Battening the insidePosted: June 9, 2012
Having completed the outside of the studio we’ve turned our attention to making the inside into something that Sal might actually be able to use to work in – step 1: batten out the inside ready for electrics and insulation.
When planning this work one of the key considerations was the expansion and contraction of the outside structure – log cabin buildings aren’t dimensionally stable and expand and contract with heat and moisture. We wanted to ensure that, once built, we’d be able to finish to a good standard and it would stay that way. In an attempt to achieve this the wall battening was laid out in the following way.
- First I placed a number of treated 19mm * 38mm battens horizontally on the wall. This way they would move as the outside wall expanded and contracted vertically (the expected direction of movement). This provided an air void between the external structure and the next layer to allow air to circulate and prevent condensation.
- Over this I placed a layer of breathable membrane and sealed it all up with waterproof tape. The purpose of the membrane is to prevent water vapour from reaching the insualtion should any water make it through the external structure. As the membrane is slightly stretchy it should remain intact as the structure expands and contracts.
- Finally I build the internal battening to hold the insulation and electrics out of 38mm * 63mm CLS timber. The internal walls were built freestanding, fixed only to the floor, to allow the external structure to move past them in expansion and contraction. A 25mm gap was left between the wall and ceiling to allow for this movement – I’ll cover this in some way once I’ve fininshed the walls and ceiling.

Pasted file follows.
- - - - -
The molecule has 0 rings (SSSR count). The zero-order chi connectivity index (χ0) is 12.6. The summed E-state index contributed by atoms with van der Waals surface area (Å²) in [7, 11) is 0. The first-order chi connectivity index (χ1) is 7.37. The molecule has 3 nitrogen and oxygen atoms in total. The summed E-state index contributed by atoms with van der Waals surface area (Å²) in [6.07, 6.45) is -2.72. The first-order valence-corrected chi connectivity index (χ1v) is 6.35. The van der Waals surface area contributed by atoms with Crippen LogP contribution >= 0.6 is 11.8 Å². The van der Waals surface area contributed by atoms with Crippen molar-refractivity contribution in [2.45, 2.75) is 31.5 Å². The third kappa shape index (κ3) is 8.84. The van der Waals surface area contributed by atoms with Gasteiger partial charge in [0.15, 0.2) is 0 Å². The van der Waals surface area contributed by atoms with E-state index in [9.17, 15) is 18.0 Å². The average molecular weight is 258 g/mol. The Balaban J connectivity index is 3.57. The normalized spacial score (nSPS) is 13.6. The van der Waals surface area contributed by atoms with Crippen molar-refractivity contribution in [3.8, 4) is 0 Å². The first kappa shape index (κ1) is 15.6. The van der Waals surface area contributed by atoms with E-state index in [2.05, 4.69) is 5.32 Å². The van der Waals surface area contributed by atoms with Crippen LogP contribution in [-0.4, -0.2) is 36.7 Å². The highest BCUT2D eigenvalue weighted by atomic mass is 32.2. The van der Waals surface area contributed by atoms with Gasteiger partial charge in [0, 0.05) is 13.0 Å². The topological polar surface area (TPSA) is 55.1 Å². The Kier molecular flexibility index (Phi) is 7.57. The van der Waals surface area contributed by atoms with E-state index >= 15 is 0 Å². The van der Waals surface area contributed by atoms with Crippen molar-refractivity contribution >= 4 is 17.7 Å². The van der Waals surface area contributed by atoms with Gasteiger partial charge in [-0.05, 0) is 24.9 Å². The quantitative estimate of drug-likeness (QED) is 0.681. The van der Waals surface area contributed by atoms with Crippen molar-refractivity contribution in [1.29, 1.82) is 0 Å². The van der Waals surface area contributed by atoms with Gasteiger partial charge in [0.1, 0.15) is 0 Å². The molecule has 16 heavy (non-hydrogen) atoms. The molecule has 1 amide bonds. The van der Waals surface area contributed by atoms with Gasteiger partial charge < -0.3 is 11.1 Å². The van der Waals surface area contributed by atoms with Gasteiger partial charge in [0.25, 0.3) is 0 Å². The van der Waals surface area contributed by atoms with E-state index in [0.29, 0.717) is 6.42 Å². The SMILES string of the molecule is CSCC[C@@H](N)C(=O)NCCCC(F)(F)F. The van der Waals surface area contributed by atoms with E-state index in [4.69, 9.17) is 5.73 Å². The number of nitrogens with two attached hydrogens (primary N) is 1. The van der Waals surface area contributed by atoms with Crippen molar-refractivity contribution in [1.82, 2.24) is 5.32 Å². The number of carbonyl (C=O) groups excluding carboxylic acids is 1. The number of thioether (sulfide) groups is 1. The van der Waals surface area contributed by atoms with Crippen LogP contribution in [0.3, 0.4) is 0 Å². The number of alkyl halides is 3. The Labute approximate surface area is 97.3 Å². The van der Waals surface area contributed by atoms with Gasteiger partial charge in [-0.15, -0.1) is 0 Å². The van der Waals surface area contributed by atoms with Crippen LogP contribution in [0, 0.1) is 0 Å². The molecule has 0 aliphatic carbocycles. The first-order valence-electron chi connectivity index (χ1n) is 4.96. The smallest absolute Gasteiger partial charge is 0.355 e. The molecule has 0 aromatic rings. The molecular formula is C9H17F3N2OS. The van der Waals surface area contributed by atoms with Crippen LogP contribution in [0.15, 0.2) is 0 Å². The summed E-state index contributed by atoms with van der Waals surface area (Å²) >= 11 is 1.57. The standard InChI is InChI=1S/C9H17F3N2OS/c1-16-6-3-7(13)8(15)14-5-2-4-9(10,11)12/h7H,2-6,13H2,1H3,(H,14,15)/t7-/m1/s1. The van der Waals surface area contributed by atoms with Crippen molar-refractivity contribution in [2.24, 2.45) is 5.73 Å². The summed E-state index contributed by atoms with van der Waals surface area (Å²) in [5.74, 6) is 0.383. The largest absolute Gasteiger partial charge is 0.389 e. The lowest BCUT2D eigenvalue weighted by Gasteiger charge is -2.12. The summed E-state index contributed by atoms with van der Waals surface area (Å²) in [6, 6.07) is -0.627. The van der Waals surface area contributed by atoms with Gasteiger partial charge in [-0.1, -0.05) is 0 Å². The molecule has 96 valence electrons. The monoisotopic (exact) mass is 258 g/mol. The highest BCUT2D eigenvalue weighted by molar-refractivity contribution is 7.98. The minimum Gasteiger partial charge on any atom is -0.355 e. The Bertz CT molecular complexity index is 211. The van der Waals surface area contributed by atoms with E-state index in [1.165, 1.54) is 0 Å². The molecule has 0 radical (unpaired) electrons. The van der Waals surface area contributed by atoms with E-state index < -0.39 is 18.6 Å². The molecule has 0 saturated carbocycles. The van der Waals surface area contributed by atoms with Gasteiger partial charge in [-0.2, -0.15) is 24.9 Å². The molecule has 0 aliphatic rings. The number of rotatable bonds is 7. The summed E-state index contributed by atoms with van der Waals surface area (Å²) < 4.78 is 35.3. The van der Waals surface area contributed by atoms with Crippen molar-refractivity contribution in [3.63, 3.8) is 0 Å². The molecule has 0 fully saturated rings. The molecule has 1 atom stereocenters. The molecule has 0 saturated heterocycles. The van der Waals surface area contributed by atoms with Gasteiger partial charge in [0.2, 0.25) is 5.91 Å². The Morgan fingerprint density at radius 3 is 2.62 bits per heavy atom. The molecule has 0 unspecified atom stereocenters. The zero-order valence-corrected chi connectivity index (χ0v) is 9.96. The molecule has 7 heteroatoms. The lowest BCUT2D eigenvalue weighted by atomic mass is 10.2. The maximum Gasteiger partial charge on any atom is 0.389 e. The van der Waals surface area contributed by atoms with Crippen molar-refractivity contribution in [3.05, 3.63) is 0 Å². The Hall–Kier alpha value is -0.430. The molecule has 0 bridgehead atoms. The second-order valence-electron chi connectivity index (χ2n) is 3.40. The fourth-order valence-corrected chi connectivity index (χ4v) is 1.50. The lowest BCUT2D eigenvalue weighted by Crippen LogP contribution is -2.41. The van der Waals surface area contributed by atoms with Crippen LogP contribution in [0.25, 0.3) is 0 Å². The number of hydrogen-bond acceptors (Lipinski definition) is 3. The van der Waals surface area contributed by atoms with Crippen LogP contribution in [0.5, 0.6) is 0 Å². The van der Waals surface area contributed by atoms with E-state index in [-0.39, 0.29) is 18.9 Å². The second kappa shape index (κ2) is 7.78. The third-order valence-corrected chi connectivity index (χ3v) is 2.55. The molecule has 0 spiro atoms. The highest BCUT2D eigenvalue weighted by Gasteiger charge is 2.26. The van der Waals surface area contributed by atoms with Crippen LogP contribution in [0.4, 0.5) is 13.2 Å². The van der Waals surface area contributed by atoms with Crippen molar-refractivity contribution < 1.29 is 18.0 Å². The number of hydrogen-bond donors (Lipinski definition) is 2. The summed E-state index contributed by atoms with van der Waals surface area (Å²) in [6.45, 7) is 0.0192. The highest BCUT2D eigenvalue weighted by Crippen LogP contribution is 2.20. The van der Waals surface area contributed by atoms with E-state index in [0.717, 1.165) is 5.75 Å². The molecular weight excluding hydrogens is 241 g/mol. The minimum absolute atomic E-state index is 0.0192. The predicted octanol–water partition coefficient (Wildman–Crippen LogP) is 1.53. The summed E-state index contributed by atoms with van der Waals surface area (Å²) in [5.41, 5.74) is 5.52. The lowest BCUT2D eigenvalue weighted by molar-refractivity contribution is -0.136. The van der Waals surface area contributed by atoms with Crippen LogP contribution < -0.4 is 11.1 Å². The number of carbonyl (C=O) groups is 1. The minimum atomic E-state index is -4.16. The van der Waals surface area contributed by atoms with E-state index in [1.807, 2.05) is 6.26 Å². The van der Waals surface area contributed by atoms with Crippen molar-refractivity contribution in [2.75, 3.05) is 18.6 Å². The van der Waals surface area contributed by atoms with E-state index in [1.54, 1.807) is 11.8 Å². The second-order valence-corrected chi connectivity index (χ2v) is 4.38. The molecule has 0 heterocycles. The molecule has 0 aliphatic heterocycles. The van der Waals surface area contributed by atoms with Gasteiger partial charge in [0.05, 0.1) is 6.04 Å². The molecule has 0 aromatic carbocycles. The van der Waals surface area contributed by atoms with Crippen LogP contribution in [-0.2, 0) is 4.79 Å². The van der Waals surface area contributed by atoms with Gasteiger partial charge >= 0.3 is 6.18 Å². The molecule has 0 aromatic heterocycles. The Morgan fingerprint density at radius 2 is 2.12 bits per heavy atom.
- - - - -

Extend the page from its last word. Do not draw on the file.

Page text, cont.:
And that’s it – pretty straightforward all things considered.
- External battening (19*38 treated): £40.00
- Internal battening (38*63 cls): £170.00
- Breathable membrane: £75.00
- Screws and Nails: £15.00
- I don’t think I put up quite enough external battening and, as a result, the air gap is likely to be compromised. In hindsight I should have gone with 400mm centres all the way up the wall, this would also have made fitting the membrane that much easier.
- And on that note I’m not sure how effective the membrane is going to be. Due to the construction of the ceiling in particular I had to make a lot of cuts and use a lot of tape. I’m pretty sure this means that the overall membrane envelope will be badly compromised so I’m not sure it was worth it.
- Buy an electric mitre saw. I didn’t, and I spent a lot of time and energy with a handsaw and regretted it. It’s not impossible to do without but I wish I’d bought one at the outset.